3 Quick Reasons Why the Red Sox Made a Mistake Signing Shane Victorino
The deal is already being widely lampooned, with ESPN.com’s Keith Law saying the deal “vaults to the top of the rankings of the worst contracts signed so far this offseason,” in his insider column.
As of right now, Victorino is slated to be Boston’s starting right fielder, while providing backup depth in center field. However, the Boston outfield could continue to change as additional signings or trades are pondered.
ESPN’s Buster Olney tweeted that entering the offseason, it was estimated by at least one front-office man that Victorino would be lucky to get a one-year contract for modest money.
One team guesstimated early in offseason that Victorino could be a good value buy at about $6-7 million on a one-year deal #explodingprices— Buster Olney (@Buster_ESPN) December 4, 2012
The proof will be what is produced on the field, but right now there aren't a lot of positive feelings about the Red Sox signing Victorino.
Click through to see three quick reasons why signing Victorino to such a large contract was a bad idea.
Having just turned 32, Victorino is closer to the end of his career than he is to the beginning. With the team coming off a 93-loss season, the Red Sox needed to leave this offseason having established a new base to build on. It’s hard to imagine him being one of those building blocks.
Victorino has averaged just a 107 OPS+ the past three seasons, meaning he has produced offensively at just slightly above an average level during that time. His OPS+ of 91 this past season tied his 2006 season as the lowest he has produced in his career, and it could signal the start of a downward trend.
FanGraphs.com showed that Victorino lost his way at the plate last season, as he swung at 33.5 percent of pitches out of the strike zone, the highest mark of his career. His 86.6 percent contact rate of pitches he swung at was also very close to his career low of 86.2, indicating he is already starting to experience slower bat speed.
Much of Victorino’s value is tied up in his speed. While he stole a career-high 39 bases last year, it’s not a stretch to imagine that his speed will diminish during the life of his Boston contract.
Simply put, it's always a risk to invest in a player on the wrong side of 30.
It Blocks Younger and Better Players
The signing of Victorino leaves the current Red Sox outfield with him, Jacoby Ellsbury and Jonny Gomes as the starters, with Daniel Nava and Ryan Klalish as likely backups.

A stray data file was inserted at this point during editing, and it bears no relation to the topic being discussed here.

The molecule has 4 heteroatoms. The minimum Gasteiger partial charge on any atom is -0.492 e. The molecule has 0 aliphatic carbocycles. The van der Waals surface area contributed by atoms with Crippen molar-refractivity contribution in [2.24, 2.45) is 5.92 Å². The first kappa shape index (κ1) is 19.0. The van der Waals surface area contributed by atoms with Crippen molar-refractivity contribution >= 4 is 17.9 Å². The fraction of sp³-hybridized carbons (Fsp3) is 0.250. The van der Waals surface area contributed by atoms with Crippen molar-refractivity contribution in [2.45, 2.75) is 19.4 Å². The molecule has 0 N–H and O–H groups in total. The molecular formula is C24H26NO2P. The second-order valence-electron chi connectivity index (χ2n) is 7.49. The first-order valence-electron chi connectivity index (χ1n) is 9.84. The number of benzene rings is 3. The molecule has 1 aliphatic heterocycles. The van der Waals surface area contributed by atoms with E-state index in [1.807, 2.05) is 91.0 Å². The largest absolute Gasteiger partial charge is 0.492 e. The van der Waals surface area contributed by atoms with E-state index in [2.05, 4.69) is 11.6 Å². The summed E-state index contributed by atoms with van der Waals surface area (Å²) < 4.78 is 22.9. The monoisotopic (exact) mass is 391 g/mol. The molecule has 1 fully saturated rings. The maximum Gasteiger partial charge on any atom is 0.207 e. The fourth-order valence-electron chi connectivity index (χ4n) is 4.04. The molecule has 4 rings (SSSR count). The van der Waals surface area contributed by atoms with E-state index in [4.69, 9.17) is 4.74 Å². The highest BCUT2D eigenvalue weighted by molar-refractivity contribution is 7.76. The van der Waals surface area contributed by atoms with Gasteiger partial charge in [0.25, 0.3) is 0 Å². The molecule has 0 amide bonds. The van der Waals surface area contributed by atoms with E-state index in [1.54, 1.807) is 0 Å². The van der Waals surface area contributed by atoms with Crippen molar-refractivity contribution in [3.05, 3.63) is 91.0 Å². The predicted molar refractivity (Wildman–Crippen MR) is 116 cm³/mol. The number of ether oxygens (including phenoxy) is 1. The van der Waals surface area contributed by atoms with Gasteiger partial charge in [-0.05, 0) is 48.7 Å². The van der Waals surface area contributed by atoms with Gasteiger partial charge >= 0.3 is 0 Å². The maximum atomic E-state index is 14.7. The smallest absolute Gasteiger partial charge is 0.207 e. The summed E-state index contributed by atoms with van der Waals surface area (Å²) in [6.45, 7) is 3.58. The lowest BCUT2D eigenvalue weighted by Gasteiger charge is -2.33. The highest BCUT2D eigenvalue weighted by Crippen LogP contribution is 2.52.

Two of the most promising Red Sox prospects, who are closest to the majors, are outfielders Jackie Bradley Jr. and Bryce Brentz. The signing of Victorino clogs the outfield and muddies the future and how these young players might be handled.
It’s possible that Boston may trade Ellsbury or even Brentz or Bradley, but it seems that doing so at the expense of Victorino is bringing the Red Sox poor value.
Ellsbury finished second in the 2011 AL MVP race, and because of an injury-riddled 2012 season, he's at an all-time low in value. Bradley and Brentz are both talented youngsters, who would be under cheap team control for years. Making these players possibly expendable at the expense of an aging Victorino is a real head-scratcher.
He Struggles Against Righties
The switch-hitting Victorino has traditionally been at his best against lefties, putting up a.301/.508/.881 batting average/OBP/OPS split against them during his career, as opposed to a .265/.328/727 mark against righties.
He became nearly unplayable against right-handed pitchers in 2012, hitting just .229 with a .629 OPS. If this trend continues, the Red Sox will have acquired a platoon-level player for $13 million per season over the next three years.
For the kind of money Victorino will be making over the next three seasons, it will be important that he is able to be on the field for the majority of the games. However, if he continues to struggle against right-handers, the Red Sox will have no choice but to sit him for better options.
Statistics via BaseballReference.
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